The Data Deleters: a bill proposed by Senators Lee and Rubio would wipe people of color off federal maps


High-quality data is now a matter of life and death. We depend on these data to plan safe roads, regulate toxic chemicals, and track infectious diseases. In my work as a microbiologist, we’ve seen amazing advances in medical and environmental research by making large, standardized DNA sequencing datasets accessible to everyone.

The same applies to geographic data in the social sciences. Where racial disparities are occurring, high-quality datasets will help to uncover them. Where issues like housing availability are closer to equitable, analysis of Big Data can suggest what policies helped. These connections bind data science to civil rights, in areas from housing discrimination to environmental racism to voter suppression.

Many of us have spoken out against recent assaults on climate change data maintained by the EPA. Fundamental geographic databases crucial for policy analysis are now also under attack.

A stealth anti-science and anti-civil rights provision is embedded in proposed senate Bill S.103 “‘Local Zoning Decisions 5 Protection Act of 2017”, and its companion bill H.R. 482 in the house.  Section 3 of those bills would supersede all existing laws to ban all federal funding for using or maintaining geospatial databases that track racial disparities in our communities. It would also ban databases that track disparities in access to affordable housing. I confirmed that this language is still present as of 1/30/17.

The key provision, Section 3, is only one sentence long (You can read the official full text of the bills for yourself at the links above.) :


Notwithstanding any other provision of law, no Federal funds may be used to design, build, maintain, utilize, or provide access to a Federal database of geospatial information on community racial disparities or disparities in access to affordable housing.

The provision is absurdly broad and intentionally vague. Using federal funds to do any research at all on racial discrimination could potentially violate it, if that research involves a ‘database’ that records ‘geospatial information’ – a low bar that most research studies would trip over.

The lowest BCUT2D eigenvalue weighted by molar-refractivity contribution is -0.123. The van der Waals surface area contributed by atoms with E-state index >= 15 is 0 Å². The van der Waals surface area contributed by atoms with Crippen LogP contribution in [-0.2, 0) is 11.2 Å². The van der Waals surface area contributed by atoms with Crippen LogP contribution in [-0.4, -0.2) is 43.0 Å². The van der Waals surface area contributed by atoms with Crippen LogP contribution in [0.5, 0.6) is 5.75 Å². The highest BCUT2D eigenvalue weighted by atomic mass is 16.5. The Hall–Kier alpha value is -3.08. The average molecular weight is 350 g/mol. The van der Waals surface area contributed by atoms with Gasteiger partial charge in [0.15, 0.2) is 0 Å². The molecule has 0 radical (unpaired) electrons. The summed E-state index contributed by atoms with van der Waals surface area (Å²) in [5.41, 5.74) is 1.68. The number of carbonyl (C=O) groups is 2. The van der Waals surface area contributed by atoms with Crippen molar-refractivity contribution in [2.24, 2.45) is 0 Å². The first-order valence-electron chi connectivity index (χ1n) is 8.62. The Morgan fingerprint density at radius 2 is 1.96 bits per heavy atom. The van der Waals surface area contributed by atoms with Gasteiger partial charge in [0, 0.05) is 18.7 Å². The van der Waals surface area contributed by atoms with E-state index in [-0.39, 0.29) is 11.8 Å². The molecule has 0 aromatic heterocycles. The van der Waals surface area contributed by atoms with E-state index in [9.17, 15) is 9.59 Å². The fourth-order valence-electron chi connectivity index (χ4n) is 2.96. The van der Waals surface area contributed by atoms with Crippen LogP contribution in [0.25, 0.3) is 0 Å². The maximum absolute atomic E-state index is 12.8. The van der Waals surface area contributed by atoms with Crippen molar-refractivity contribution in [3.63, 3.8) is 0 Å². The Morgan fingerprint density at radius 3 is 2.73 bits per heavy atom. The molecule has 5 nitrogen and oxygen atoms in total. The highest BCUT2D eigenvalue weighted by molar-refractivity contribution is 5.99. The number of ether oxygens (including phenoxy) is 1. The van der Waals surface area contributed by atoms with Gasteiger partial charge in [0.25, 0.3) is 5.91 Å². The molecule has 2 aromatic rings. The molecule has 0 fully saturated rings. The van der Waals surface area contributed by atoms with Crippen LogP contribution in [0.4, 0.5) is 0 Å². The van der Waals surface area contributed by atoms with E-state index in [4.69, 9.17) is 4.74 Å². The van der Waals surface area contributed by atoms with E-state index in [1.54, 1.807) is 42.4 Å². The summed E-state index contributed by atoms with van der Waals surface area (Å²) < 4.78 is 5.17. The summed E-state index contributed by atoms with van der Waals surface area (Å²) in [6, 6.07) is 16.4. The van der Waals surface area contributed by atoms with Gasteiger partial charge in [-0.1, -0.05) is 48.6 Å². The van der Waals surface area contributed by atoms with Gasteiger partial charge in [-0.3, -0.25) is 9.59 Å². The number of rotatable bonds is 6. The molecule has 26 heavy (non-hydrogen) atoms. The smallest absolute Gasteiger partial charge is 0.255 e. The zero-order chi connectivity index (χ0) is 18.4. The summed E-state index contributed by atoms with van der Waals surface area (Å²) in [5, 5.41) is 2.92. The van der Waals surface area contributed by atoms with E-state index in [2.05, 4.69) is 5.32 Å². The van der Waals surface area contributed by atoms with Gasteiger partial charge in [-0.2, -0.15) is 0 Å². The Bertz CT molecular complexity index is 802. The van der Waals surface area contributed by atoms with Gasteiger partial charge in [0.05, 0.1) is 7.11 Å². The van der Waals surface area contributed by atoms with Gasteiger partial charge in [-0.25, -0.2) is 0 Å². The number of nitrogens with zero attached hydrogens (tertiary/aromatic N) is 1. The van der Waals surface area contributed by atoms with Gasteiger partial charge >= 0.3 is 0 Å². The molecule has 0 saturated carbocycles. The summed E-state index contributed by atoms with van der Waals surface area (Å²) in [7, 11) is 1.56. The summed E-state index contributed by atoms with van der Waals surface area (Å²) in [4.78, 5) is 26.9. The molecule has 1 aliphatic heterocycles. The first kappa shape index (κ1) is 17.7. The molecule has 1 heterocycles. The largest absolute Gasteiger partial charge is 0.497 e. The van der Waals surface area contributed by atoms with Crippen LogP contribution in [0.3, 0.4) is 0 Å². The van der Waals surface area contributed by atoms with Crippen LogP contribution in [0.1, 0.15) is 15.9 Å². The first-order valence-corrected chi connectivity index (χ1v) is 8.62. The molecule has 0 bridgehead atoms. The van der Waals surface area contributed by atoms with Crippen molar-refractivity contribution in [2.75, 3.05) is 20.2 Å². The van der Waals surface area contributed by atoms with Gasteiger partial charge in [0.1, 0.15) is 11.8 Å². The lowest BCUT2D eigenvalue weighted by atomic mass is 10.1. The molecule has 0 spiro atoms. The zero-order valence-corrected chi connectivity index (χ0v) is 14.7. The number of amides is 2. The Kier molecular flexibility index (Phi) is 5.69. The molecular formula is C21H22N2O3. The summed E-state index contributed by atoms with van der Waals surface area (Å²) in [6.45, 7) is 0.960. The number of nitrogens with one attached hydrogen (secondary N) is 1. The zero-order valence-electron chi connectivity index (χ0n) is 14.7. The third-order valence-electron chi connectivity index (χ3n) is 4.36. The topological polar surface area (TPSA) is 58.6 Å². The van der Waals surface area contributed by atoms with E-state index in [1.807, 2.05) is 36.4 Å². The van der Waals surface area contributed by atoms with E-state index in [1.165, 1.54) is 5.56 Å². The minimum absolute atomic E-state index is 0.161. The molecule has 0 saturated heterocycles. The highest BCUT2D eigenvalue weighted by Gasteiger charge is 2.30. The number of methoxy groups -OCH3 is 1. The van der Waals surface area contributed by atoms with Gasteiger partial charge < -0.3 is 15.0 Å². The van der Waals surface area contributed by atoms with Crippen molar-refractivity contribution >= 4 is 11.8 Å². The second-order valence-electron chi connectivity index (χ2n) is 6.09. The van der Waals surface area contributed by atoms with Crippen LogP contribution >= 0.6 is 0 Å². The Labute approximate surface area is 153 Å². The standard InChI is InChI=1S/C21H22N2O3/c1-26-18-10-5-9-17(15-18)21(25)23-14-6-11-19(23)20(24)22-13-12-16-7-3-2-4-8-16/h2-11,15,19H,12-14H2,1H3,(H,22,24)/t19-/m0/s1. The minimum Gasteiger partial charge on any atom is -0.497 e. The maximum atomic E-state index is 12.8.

We scientists like to hedge, to find nuance.  But this provision is quite simple. There is no rational, non-discriminatory basis for a blanket ban on studying inequality using federal databases. If you thought racial discrimination in housing were minimal, you’d want more data out in the open, not less. You’d want giant billboards up everywhere showing how fair our housing policy was. The only reason to place a blanket ban on researchers building and using geospatial databases of racial disparities is if you know discrimination is happening, and you want to cover it up.  

That is precisely what Senator Mike Lee (R-Utah), Senator Marco Rubio (R-FL) and 22 representatives from the house have done in this bill.

I’m sure that, when pressed, some might argue that state databases will take up some of the slack.  Perhaps, but that would still produce a situation worse than the status quo, in which we have both federal and state databases.  It would also make national analyses of racial disparities much harder. Data science benefits greatly from consistently annotated and easily accessible datasets.  The most likely effect of eliminating federal databases of racial inequality would be to have fewer data, and to make those data that are available  harder to access and compare.  This will limit the power of research studies, and potentially cast doubt on their results.

Discriminated against in housing?  Now they can claim there is ‘no scientific data’ to back it up.  Because they deleted it.